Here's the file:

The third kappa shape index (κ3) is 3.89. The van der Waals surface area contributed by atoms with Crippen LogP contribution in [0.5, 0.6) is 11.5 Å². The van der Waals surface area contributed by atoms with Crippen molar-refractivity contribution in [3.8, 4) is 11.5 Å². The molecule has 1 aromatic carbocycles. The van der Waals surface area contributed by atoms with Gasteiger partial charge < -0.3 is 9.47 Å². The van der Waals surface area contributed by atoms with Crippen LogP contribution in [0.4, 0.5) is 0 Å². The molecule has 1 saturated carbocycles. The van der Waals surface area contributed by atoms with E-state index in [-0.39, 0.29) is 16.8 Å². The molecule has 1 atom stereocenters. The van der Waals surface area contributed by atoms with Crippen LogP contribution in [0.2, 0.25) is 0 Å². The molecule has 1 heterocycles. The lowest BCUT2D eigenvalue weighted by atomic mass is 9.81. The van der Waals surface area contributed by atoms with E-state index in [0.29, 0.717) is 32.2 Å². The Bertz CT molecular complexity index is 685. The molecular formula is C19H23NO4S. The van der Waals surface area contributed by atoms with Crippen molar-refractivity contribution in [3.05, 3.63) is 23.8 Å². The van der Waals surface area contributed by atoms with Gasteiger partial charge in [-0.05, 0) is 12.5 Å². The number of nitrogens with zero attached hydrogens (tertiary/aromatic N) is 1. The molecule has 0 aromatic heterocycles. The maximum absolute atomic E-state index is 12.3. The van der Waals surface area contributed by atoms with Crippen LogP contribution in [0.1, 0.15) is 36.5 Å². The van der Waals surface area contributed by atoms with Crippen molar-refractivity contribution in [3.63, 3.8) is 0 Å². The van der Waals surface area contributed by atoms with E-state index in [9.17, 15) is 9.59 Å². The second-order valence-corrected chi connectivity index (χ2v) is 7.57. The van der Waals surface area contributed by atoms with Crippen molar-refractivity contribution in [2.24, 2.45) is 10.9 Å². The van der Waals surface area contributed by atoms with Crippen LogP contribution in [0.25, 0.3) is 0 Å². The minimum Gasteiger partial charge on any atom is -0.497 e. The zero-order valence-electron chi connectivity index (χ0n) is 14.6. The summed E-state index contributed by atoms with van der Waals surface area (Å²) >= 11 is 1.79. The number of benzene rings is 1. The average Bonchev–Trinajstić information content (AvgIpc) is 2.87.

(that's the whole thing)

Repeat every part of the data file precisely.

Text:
The third kappa shape index (κ3) is 3.89. The van der Waals surface area contributed by atoms with Crippen LogP contribution in [0.5, 0.6) is 11.5 Å². The van der Waals surface area contributed by atoms with Crippen molar-refractivity contribution in [3.8, 4) is 11.5 Å². The molecule has 1 aromatic carbocycles. The van der Waals surface area contributed by atoms with Gasteiger partial charge < -0.3 is 9.47 Å². The van der Waals surface area contributed by atoms with Crippen LogP contribution in [0.4, 0.5) is 0 Å². The molecule has 1 saturated carbocycles. The van der Waals surface area contributed by atoms with E-state index in [-0.39, 0.29) is 16.8 Å². The molecule has 1 atom stereocenters. The van der Waals surface area contributed by atoms with Crippen LogP contribution in [0.2, 0.25) is 0 Å². The molecule has 1 heterocycles. The lowest BCUT2D eigenvalue weighted by atomic mass is 9.81. The van der Waals surface area contributed by atoms with E-state index in [0.29, 0.717) is 32.2 Å². The Bertz CT molecular complexity index is 685. The molecular formula is C19H23NO4S. The van der Waals surface area contributed by atoms with Crippen molar-refractivity contribution in [3.05, 3.63) is 23.8 Å². The van der Waals surface area contributed by atoms with Gasteiger partial charge in [-0.05, 0) is 12.5 Å². The number of nitrogens with zero attached hydrogens (tertiary/aromatic N) is 1. The molecule has 0 aromatic heterocycles. The maximum absolute atomic E-state index is 12.3. The van der Waals surface area contributed by atoms with Crippen LogP contribution in [0.1, 0.15) is 36.5 Å². The van der Waals surface area contributed by atoms with Crippen molar-refractivity contribution in [3.63, 3.8) is 0 Å². The van der Waals surface area contributed by atoms with E-state index in [9.17, 15) is 9.59 Å². The second-order valence-corrected chi connectivity index (χ2v) is 7.57. The van der Waals surface area contributed by atoms with Crippen molar-refractivity contribution in [2.24, 2.45) is 10.9 Å². The van der Waals surface area contributed by atoms with Crippen LogP contribution in [0.25, 0.3) is 0 Å². The minimum Gasteiger partial charge on any atom is -0.497 e. The zero-order valence-electron chi connectivity index (χ0n) is 14.6. The summed E-state index contributed by atoms with van der Waals surface area (Å²) >= 11 is 1.79. The number of benzene rings is 1. The average Bonchev–Trinajstić information content (AvgIpc) is 2.87.